Art Tatum (1909-1956) is recognized as one of the best — if not the best — jazz pianists of the first half of the twentieth century. His influence would inspire a generation of jazz pianists who would follow him, including Bud Powell, Thelonious Monk, Oscar Peterson, Bill Evans, Chick Corea among many others who would build upon his legacy.
Tatum played within tight structures, rarely venturing into the wild improvisations that dominated jazz in the second half of the twentieth century. He was also more melodic than many of the artists who would follow him.
His genius lay in his accuracy and timing. At times his playing could be frenetic yet each note is distinguishable from the next. His sound is instantly recognizable by its clarity. He was also a genius at changing chord progressions within the melody of a song. His virtuosity was such that when listening to his recordings, this one included, you will swear there is more than one piano being played.
Art Tatum was primarily a solo artist as the majority of his performances and recorded work featured only his piano. Every once in a while, however, he would assemble a trio or quartet, which brings us to Ben Webster.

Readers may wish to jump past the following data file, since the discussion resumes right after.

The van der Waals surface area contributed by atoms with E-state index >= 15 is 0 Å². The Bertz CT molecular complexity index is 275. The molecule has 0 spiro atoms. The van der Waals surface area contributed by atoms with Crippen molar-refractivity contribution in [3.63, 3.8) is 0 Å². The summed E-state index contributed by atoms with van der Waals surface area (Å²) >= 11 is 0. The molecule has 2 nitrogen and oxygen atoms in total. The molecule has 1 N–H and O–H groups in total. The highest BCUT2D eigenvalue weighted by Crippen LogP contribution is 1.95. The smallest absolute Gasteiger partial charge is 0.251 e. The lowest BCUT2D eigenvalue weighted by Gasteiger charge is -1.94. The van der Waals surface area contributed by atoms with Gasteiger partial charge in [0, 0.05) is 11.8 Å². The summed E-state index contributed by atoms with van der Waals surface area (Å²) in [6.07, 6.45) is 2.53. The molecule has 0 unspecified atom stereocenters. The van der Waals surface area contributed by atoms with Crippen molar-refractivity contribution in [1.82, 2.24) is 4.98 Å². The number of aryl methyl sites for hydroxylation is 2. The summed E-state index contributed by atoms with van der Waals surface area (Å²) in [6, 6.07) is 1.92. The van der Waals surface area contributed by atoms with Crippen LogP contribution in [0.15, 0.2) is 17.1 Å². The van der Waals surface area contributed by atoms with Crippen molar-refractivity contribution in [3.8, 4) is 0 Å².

Webster was a tenor sax player and contemporary of Tatum. He began his career as a member of The Duke Ellington Orchestra in the mid-thirties and would go on to a stellar career both as a solo artist and as a member of numerous groups until his death in 1972. He was known as a swing artist who fit Tatum’s style perfectly.
Legendary producer and label owner Norman Granz managed to lure Tatum and Webster into the studio together. Backed by Red Callender on bass and Bill Douglass on drums, Tatum and Webster recorded all eight tracks that comprise The Album on September 11, 1956. It would be Tatum’s last recording session as he would pass away not long after its completion.